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How good are we?

Oct. 13, 2009
Dozens of competitors proved their world-class skills on a series of Mori Seiki vertical machining centers. The 40th World Skills 2009 competition in Calgary last month was eye-opening. I ...
Dozens of competitors proved their world-class skills on a series of Mori Seiki vertical machining centers.

The 40th World Skills 2009 competition in Calgary last month was eye-opening. I would not have imagined 900 competitors from 51 countries would devote seven days to demonstrating their proficiency at various skills. All in their teens or early 20s, these men and women represented themselves, principally, though their nationalities put their achievements into a “global” context.

Globalization has been with us for so long now that discussions of it are practically trite. The World Skills 2009 competitors reminded me that the world may seem more challenging, more demanding — but we remain responsible and accountable as individuals. We have to engage it as it is, and we must improve our skills, raise our standards, and elevate our efforts in order to succeed. Determination redeems us from ordinariness, but we need challenges to prove how good we are.

Dozens of competitors in the World Skills machining competition — including CAD design, CNC turning and milling, and a manufacturing team challenge that combined a series of such skills, including drafting and computerized design — proved that the standard is already high, but that ingenuity and confidence are in ample supply. (I should also congratulate the event’s planners and Mori Seiki, which provided over two dozen of its Dura Series vertical machines and lathes for the contest. Their dedication to individual achievement deserves our thanks.)

These competitors are the products of intensive educational and apprenticeship programs. The principles and techniques they’ve learned have been transformed into personal skills, which are valuable beyond price, confirming their talent and strengthening their confidence.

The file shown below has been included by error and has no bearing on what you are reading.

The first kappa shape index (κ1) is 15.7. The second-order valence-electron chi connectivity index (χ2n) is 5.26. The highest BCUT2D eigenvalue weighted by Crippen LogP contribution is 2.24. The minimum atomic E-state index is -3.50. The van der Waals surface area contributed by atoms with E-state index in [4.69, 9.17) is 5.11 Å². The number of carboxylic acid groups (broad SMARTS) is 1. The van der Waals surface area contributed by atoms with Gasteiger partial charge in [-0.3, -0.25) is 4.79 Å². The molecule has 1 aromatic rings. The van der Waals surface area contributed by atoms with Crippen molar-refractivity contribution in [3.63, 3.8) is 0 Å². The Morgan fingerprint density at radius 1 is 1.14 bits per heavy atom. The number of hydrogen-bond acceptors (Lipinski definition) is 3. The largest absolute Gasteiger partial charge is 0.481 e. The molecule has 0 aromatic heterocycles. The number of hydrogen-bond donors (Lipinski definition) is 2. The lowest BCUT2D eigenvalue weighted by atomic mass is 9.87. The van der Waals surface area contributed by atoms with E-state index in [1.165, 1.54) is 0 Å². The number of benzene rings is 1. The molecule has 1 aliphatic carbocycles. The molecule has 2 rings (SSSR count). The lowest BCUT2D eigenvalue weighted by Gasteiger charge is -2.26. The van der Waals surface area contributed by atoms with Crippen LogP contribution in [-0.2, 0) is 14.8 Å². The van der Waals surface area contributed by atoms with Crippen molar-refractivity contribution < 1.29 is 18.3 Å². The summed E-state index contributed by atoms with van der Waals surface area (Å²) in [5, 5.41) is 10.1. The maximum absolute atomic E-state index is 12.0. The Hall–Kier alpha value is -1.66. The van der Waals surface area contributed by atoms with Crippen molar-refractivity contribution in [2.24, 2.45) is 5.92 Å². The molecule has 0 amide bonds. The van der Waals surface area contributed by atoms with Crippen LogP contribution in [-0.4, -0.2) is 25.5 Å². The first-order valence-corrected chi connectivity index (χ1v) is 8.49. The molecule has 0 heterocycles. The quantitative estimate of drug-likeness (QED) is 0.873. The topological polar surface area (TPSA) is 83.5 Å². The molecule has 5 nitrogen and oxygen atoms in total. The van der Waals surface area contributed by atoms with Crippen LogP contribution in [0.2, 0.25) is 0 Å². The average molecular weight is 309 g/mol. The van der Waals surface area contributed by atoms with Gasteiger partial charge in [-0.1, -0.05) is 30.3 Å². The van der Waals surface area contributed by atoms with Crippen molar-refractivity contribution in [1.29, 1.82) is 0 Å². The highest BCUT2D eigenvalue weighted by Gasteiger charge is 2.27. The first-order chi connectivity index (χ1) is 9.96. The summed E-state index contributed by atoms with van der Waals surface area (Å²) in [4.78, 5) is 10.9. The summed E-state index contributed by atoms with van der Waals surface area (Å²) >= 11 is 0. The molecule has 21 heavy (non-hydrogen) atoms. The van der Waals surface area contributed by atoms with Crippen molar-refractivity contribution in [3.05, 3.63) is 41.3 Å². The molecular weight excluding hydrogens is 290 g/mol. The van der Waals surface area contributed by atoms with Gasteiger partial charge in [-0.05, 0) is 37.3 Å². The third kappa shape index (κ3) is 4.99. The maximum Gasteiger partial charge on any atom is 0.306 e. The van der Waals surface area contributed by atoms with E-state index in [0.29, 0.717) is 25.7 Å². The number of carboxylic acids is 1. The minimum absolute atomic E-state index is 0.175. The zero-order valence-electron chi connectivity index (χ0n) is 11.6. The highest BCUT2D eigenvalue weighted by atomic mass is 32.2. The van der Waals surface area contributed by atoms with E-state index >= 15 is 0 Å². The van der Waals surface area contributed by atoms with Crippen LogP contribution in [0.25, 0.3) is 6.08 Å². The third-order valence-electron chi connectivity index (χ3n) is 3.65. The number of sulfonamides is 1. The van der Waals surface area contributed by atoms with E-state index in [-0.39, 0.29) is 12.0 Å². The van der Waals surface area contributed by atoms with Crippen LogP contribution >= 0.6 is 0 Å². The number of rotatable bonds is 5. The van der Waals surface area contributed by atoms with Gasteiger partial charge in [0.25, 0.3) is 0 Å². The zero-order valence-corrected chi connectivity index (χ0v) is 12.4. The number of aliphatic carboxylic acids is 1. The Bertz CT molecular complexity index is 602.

Talent is its own reward, but their determination to excel enriches all of us. By engaging the competition they are raising the world’s standards for excellence, and broadening our understanding of what manufacturing can achieve.

This confident engagement of the world was clear to me a few weeks later, too, at a machine shop that is forging ahead with a new production cell, dedicated to some high-value components for an automotive OEM. No one is in doubt about conditions in that market, or of the global economy generally. But, this shop’s determination lifts it above any limitations that are local or temporary.

Individuals and businesses alike would be strengthened if we had economic leadership equally willing to engage the world, and to show some confidence in our abilities to compete globally. More than any product or market segment, the contest among currencies is determining who is globally competitive: how we manage our currency proves how serious we are about being global competitors.

A “strong” currency is stable. It holds its value. Businesses and assets staked to it are sound investments. A “weak” currency fluctuates, somewhat out of the control of the authorities responsible for maintaining it.

But, the distinction is not as clear as this may seem, because for the past two years we’ve been living with the proposition that a weak currency will restore the foundation of U.S. manufacturing: more affordable, dollar-based products will compete more effectively in the global economy, we are told.

It’s an illusion: Maintaining a “weak” U.S. dollar — by promoting low interest rates and increasing the currency supply — cheapens everything priced in dollars. Buyers lose confidence, and demand slows. Inflation drives up prices, but values fall as demand cannot keep pace. Manufactured goods that might have benefited from affordability are undermined by the currency’s dwindling worth. Only a future recession can break the cycle.

The actions of the U.S. Treasury and Federal Reserve Bank over the past two years are the primary cause of this weak currency. Maintaining that weakness is no route to recovery.

We need to be a strong competitor in the global market, not an available source of affordable goods. We need to demonstrate to the world that we are confident our investments are sound, our savings are secure, and our assets appreciating. That will give us the resources to develop and expand our manufacturing advantages.

More to the point, we need a strong currency so that we can be confident that the goods we manufacture and supply to the world are in demand because of their high quality, not their price. We have to meet and win over the competition in order to know how talented we are, and how talented we can be.

Robert Brooks
[email protected]

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